A bill decriminalizing oral sex is on its way to Gov. Wes Moore’s desk Friday, despite continued pushback from Republican lawmakers.
HB 0131, “Criminal Law- Unnatural or Perverted Sexual Practice- Repeal,” which would repeal the criminalization of oral sex between consenting adults, passed the Senate chamber Friday, 34-12. It was cross-filed in the Senate as SB 0054.
Current law prohibits Marylanders from “placing the person’s sexual organ in the mouth of another or of an animal; or committing another unnatural or perverted sexual practice with another or with an animal.” Violation of this law is a misdemeanor and includes imprisonment of up to 10 years and or a fine not exceeding $10,000.
Democratic bill sponsors said repealing the current statute is necessary to protect the constitutional right to privacy between consenting adults.
At the hearing for SB 0054, some backers said this statute and other such sex laws are historically discriminatory for the LGBTQ+ community.
Maryland’s statute, Section 3-322, can be directly interpreted to criminalize all activity that is not vaginal intercourse, making it discriminatory, said Jer Welter, deputy chief appeals counsel in the Office of the Attorney General. “The continued existence of this statute on the books demeans the dignity of LGBT Marylanders, and it is also completely unnecessary,” said Welter.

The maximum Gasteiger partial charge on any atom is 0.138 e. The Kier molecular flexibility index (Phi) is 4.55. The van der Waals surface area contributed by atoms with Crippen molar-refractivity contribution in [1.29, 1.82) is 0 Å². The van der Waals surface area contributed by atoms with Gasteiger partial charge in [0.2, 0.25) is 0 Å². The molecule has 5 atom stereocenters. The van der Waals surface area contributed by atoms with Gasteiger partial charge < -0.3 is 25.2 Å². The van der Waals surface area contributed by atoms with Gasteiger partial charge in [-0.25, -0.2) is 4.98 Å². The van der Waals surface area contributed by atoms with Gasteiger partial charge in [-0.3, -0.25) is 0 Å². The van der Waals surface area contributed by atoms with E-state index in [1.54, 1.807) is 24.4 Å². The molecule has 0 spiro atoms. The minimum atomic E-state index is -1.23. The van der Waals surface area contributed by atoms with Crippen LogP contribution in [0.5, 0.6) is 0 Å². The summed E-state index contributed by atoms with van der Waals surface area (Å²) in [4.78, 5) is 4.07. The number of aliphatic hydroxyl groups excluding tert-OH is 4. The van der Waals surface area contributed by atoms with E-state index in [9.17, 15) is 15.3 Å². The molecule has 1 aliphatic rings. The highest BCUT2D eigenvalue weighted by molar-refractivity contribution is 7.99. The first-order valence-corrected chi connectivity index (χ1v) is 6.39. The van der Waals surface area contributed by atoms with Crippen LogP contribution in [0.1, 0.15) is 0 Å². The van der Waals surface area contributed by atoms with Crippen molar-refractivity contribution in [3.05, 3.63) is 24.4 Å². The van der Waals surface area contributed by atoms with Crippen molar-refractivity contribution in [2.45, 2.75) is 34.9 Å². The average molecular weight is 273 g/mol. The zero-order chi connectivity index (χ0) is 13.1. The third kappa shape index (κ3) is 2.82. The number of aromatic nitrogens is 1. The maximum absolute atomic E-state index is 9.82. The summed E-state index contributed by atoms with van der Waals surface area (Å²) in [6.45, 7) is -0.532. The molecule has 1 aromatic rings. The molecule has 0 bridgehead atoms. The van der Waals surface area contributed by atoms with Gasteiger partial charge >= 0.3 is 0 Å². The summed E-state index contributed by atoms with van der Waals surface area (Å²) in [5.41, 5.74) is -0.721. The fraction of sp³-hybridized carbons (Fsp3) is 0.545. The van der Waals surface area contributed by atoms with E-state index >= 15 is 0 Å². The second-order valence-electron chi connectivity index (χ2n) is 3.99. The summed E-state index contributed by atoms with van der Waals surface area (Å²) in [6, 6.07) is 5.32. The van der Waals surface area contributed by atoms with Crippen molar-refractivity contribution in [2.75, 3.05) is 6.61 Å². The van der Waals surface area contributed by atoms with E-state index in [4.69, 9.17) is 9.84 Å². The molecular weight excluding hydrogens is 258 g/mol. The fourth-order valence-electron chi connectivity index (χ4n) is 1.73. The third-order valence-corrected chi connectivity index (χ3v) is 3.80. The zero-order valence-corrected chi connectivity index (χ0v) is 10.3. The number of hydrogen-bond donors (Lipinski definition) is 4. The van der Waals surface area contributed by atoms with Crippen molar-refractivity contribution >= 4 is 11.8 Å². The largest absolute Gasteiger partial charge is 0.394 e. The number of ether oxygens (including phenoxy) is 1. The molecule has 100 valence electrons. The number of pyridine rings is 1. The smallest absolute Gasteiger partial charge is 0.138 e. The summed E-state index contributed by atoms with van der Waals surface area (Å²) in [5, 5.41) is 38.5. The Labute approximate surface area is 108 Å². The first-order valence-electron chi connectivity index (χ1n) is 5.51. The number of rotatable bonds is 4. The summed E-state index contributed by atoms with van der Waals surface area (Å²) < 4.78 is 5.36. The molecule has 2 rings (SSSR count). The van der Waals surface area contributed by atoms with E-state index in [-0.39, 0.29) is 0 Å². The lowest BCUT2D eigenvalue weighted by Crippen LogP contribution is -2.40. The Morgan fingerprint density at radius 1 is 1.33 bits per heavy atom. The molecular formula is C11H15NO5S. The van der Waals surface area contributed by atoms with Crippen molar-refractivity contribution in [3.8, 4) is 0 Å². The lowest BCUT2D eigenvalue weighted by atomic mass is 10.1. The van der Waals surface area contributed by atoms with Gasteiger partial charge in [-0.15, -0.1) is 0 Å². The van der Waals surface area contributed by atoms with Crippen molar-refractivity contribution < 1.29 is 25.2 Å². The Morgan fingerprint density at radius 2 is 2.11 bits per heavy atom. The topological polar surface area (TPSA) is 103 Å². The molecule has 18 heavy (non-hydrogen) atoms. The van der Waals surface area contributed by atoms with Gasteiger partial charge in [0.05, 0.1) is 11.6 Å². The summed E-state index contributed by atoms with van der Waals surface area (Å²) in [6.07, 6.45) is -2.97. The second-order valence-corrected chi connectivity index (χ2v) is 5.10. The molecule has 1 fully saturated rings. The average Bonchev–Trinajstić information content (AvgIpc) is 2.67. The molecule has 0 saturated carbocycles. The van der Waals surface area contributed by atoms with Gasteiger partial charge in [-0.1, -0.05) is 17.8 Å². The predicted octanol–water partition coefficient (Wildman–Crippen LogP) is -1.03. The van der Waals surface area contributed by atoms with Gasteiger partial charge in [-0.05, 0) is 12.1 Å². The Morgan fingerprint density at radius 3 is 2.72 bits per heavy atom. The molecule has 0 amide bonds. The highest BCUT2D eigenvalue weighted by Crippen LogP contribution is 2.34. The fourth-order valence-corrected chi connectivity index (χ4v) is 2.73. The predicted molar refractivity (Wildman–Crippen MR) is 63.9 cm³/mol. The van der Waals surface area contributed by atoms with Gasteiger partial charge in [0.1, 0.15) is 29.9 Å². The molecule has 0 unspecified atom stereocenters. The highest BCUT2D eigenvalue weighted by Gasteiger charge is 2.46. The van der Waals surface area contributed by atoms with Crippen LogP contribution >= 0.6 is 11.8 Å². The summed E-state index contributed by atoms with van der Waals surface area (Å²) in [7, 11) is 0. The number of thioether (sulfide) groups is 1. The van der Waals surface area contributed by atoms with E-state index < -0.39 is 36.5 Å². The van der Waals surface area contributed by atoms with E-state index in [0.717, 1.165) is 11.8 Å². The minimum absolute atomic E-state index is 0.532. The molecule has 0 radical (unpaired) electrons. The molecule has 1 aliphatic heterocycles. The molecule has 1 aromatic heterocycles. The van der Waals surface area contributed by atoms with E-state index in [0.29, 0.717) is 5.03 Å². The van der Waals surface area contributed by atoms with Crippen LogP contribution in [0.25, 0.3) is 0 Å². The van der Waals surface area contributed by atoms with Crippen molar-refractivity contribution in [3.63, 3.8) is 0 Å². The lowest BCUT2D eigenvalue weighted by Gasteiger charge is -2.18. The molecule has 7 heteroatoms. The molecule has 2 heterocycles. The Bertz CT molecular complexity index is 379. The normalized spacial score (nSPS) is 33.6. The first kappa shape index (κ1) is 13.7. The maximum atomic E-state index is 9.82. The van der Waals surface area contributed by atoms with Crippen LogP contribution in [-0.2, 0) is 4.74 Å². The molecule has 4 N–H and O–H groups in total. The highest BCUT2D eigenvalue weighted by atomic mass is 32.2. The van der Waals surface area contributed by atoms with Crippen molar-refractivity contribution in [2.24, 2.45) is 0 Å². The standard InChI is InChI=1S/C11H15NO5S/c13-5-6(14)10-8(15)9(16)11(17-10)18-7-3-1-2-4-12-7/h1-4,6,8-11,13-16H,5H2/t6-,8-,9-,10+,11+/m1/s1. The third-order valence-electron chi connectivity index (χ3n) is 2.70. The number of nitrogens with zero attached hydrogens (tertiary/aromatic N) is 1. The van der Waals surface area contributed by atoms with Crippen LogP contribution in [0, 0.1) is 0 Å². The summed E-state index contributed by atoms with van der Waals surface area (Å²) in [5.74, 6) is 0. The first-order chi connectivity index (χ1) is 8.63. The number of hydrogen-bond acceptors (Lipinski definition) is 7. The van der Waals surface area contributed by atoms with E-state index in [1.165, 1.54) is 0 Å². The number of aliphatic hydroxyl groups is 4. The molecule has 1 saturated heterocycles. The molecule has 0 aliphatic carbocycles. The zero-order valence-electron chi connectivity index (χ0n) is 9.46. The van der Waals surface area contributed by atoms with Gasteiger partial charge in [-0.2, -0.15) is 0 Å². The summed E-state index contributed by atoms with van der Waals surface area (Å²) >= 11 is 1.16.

“This statute remains a relic of an earlier time when institutionalized homophobia was written into the state’s criminal code,” said Jamie Grace Alexander of FreeState Justice, an LGBTQ+ advocacy group.
Several Republicans tried to stop the bill and opposed it on the floor out of concern that the statute is useful in convicting child sex predators.
“The issue is that the statute has been used repeatedly to convict child sex predators; there is a number of people that are actually still in jail on charges using that statute,” said Sen. Justin Ready, R-Carroll and Frederick. “I never understood why we would delete that from the law.”
HB 0131 is now on its way to Moore’s desk for review. Moore could not be reached for comment on his plans for this legislation.